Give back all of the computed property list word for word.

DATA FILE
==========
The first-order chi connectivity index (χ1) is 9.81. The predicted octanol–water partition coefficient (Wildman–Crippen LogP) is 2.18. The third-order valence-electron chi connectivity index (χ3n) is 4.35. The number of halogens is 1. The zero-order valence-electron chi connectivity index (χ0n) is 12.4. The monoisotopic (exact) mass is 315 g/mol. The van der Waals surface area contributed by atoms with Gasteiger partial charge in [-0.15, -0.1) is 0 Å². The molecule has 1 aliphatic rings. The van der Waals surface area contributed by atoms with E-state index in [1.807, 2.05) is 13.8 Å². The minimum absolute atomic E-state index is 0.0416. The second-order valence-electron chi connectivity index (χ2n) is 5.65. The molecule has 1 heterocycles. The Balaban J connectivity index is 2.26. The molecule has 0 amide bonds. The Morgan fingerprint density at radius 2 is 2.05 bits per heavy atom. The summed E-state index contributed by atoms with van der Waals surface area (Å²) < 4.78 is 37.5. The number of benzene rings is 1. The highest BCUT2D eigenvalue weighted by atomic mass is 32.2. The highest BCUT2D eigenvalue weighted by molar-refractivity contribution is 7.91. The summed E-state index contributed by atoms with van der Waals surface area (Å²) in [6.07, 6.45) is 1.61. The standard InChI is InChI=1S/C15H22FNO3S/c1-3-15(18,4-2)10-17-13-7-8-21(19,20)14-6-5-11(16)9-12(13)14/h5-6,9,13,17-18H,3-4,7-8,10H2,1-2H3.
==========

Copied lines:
The first-order chi connectivity index (χ1) is 9.81. The predicted octanol–water partition coefficient (Wildman–Crippen LogP) is 2.18. The third-order valence-electron chi connectivity index (χ3n) is 4.35. The number of halogens is 1. The zero-order valence-electron chi connectivity index (χ0n) is 12.4. The monoisotopic (exact) mass is 315 g/mol. The van der Waals surface area contributed by atoms with Gasteiger partial charge in [-0.15, -0.1) is 0 Å². The molecule has 1 aliphatic rings. The van der Waals surface area contributed by atoms with E-state index in [1.807, 2.05) is 13.8 Å². The minimum absolute atomic E-state index is 0.0416. The second-order valence-electron chi connectivity index (χ2n) is 5.65. The molecule has 1 heterocycles. The Balaban J connectivity index is 2.26. The molecule has 0 amide bonds. The Morgan fingerprint density at radius 2 is 2.05 bits per heavy atom. The summed E-state index contributed by atoms with van der Waals surface area (Å²) < 4.78 is 37.5. The number of benzene rings is 1. The highest BCUT2D eigenvalue weighted by atomic mass is 32.2. The highest BCUT2D eigenvalue weighted by molar-refractivity contribution is 7.91. The summed E-state index contributed by atoms with van der Waals surface area (Å²) in [6.07, 6.45) is 1.61. The standard InChI is InChI=1S/C15H22FNO3S/c1-3-15(18,4-2)10-17-13-7-8-21(19,20)14-6-5-11(16)9-12(13)14/h5-6,9,13,17-18H,3-4,7-8,10H2,1-2H3.